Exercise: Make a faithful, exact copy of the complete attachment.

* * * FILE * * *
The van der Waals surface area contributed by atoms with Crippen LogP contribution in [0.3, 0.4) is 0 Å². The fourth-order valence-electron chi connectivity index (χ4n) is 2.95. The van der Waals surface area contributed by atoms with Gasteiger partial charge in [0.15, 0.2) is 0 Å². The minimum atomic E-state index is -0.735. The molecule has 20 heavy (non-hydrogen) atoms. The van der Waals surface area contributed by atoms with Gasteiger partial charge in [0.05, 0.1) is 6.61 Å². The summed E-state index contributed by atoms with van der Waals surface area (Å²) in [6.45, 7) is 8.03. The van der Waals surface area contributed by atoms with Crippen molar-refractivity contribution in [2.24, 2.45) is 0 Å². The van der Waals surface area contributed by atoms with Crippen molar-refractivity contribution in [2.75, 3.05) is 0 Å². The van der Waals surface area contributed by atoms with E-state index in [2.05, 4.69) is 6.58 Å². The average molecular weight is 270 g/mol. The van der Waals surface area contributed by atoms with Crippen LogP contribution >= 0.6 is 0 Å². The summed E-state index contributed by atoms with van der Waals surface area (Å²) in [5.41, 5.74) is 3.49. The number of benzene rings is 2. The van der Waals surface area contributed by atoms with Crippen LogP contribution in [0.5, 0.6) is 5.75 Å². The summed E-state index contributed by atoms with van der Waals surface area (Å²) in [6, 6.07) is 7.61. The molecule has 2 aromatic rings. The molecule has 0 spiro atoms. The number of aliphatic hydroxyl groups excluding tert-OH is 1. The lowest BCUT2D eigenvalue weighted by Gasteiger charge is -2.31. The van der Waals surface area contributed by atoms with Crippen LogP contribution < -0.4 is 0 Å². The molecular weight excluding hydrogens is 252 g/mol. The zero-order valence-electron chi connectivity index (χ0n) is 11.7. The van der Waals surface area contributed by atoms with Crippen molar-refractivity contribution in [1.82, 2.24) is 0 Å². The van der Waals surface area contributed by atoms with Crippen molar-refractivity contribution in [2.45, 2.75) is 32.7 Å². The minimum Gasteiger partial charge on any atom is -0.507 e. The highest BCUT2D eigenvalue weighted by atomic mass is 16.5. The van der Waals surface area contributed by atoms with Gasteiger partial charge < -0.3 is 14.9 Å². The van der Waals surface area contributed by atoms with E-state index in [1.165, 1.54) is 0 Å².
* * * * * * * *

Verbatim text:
The van der Waals surface area contributed by atoms with Crippen LogP contribution in [0.3, 0.4) is 0 Å². The fourth-order valence-electron chi connectivity index (χ4n) is 2.95. The van der Waals surface area contributed by atoms with Gasteiger partial charge in [0.15, 0.2) is 0 Å². The minimum atomic E-state index is -0.735. The molecule has 20 heavy (non-hydrogen) atoms. The van der Waals surface area contributed by atoms with Gasteiger partial charge in [0.05, 0.1) is 6.61 Å². The summed E-state index contributed by atoms with van der Waals surface area (Å²) in [6.45, 7) is 8.03. The van der Waals surface area contributed by atoms with Crippen molar-refractivity contribution in [2.24, 2.45) is 0 Å². The van der Waals surface area contributed by atoms with Crippen molar-refractivity contribution in [2.75, 3.05) is 0 Å². The van der Waals surface area contributed by atoms with E-state index in [2.05, 4.69) is 6.58 Å². The average molecular weight is 270 g/mol. The van der Waals surface area contributed by atoms with Crippen LogP contribution >= 0.6 is 0 Å². The summed E-state index contributed by atoms with van der Waals surface area (Å²) in [5.41, 5.74) is 3.49. The number of benzene rings is 2. The van der Waals surface area contributed by atoms with Crippen LogP contribution in [0.5, 0.6) is 5.75 Å². The summed E-state index contributed by atoms with van der Waals surface area (Å²) in [6, 6.07) is 7.61. The molecule has 2 aromatic rings. The molecule has 0 spiro atoms. The number of aliphatic hydroxyl groups excluding tert-OH is 1. The lowest BCUT2D eigenvalue weighted by Gasteiger charge is -2.31. The van der Waals surface area contributed by atoms with Crippen LogP contribution < -0.4 is 0 Å². The molecular weight excluding hydrogens is 252 g/mol. The zero-order valence-electron chi connectivity index (χ0n) is 11.7. The van der Waals surface area contributed by atoms with Crippen molar-refractivity contribution in [1.82, 2.24) is 0 Å². The van der Waals surface area contributed by atoms with Crippen molar-refractivity contribution in [2.45, 2.75) is 32.7 Å². The minimum Gasteiger partial charge on any atom is -0.507 e. The highest BCUT2D eigenvalue weighted by atomic mass is 16.5. The van der Waals surface area contributed by atoms with Gasteiger partial charge < -0.3 is 14.9 Å². The van der Waals surface area contributed by atoms with E-state index in [1.165, 1.54) is 0 Å².